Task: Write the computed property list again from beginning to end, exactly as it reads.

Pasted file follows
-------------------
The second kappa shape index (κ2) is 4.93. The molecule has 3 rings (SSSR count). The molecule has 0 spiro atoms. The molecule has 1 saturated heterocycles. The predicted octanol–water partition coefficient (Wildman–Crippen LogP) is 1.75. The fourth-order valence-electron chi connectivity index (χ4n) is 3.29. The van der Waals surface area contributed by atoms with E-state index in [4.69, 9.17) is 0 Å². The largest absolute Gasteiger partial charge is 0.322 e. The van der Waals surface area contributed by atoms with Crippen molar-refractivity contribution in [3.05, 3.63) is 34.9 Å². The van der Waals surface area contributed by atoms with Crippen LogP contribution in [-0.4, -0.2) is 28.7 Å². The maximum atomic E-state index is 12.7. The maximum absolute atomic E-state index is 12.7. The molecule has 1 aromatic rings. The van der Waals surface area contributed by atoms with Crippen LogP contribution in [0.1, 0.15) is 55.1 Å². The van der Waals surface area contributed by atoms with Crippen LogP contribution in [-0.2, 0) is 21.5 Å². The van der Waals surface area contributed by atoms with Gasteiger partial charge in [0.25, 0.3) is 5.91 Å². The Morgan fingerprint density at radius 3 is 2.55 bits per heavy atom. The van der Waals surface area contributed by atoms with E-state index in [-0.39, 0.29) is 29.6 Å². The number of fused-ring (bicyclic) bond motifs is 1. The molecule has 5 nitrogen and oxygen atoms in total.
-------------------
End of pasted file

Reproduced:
The second kappa shape index (κ2) is 4.93. The molecule has 3 rings (SSSR count). The molecule has 0 spiro atoms. The molecule has 1 saturated heterocycles. The predicted octanol–water partition coefficient (Wildman–Crippen LogP) is 1.75. The fourth-order valence-electron chi connectivity index (χ4n) is 3.29. The van der Waals surface area contributed by atoms with E-state index in [4.69, 9.17) is 0 Å². The largest absolute Gasteiger partial charge is 0.322 e. The van der Waals surface area contributed by atoms with Crippen molar-refractivity contribution in [3.05, 3.63) is 34.9 Å². The van der Waals surface area contributed by atoms with Crippen LogP contribution in [-0.4, -0.2) is 28.7 Å². The maximum atomic E-state index is 12.7. The maximum absolute atomic E-state index is 12.7. The molecule has 1 aromatic rings. The van der Waals surface area contributed by atoms with Crippen LogP contribution in [0.1, 0.15) is 55.1 Å². The van der Waals surface area contributed by atoms with Crippen LogP contribution in [-0.2, 0) is 21.5 Å². The van der Waals surface area contributed by atoms with Gasteiger partial charge in [0.25, 0.3) is 5.91 Å². The Morgan fingerprint density at radius 3 is 2.55 bits per heavy atom. The van der Waals surface area contributed by atoms with E-state index in [-0.39, 0.29) is 29.6 Å². The number of fused-ring (bicyclic) bond motifs is 1. The molecule has 5 nitrogen and oxygen atoms in total.